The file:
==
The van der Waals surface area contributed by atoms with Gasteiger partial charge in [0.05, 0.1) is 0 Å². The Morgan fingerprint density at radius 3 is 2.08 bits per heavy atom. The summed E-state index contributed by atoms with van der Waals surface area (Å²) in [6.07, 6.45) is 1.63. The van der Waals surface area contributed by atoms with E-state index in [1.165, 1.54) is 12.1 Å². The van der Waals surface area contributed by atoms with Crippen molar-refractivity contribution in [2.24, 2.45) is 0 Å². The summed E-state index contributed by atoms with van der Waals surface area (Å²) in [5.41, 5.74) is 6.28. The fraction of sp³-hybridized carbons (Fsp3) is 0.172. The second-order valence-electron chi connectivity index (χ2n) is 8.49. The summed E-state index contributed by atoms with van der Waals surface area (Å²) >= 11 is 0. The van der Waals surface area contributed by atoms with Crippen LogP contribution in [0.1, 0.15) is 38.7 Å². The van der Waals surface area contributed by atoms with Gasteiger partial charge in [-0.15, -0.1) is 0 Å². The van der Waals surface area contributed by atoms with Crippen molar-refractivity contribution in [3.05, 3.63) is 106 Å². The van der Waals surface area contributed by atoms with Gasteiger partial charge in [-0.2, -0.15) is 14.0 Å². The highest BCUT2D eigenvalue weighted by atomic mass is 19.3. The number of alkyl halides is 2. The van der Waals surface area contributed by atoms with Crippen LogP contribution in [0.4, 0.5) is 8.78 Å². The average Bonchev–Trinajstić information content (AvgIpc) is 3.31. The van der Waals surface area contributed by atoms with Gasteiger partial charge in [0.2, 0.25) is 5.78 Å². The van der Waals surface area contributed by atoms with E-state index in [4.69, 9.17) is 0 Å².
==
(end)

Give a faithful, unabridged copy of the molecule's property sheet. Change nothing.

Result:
The van der Waals surface area contributed by atoms with Gasteiger partial charge in [0.05, 0.1) is 0 Å². The Morgan fingerprint density at radius 3 is 2.08 bits per heavy atom. The summed E-state index contributed by atoms with van der Waals surface area (Å²) in [6.07, 6.45) is 1.63. The van der Waals surface area contributed by atoms with E-state index in [1.165, 1.54) is 12.1 Å². The van der Waals surface area contributed by atoms with Crippen molar-refractivity contribution in [2.24, 2.45) is 0 Å². The summed E-state index contributed by atoms with van der Waals surface area (Å²) in [5.41, 5.74) is 6.28. The fraction of sp³-hybridized carbons (Fsp3) is 0.172. The second-order valence-electron chi connectivity index (χ2n) is 8.49. The summed E-state index contributed by atoms with van der Waals surface area (Å²) >= 11 is 0. The van der Waals surface area contributed by atoms with Crippen LogP contribution in [0.1, 0.15) is 38.7 Å². The van der Waals surface area contributed by atoms with Gasteiger partial charge in [-0.15, -0.1) is 0 Å². The van der Waals surface area contributed by atoms with Crippen molar-refractivity contribution in [3.05, 3.63) is 106 Å². The van der Waals surface area contributed by atoms with Gasteiger partial charge in [-0.2, -0.15) is 14.0 Å². The highest BCUT2D eigenvalue weighted by atomic mass is 19.3. The number of alkyl halides is 2. The van der Waals surface area contributed by atoms with Crippen LogP contribution in [0.4, 0.5) is 8.78 Å². The average Bonchev–Trinajstić information content (AvgIpc) is 3.31. The van der Waals surface area contributed by atoms with Gasteiger partial charge in [0.2, 0.25) is 5.78 Å². The van der Waals surface area contributed by atoms with E-state index in [4.69, 9.17) is 0 Å².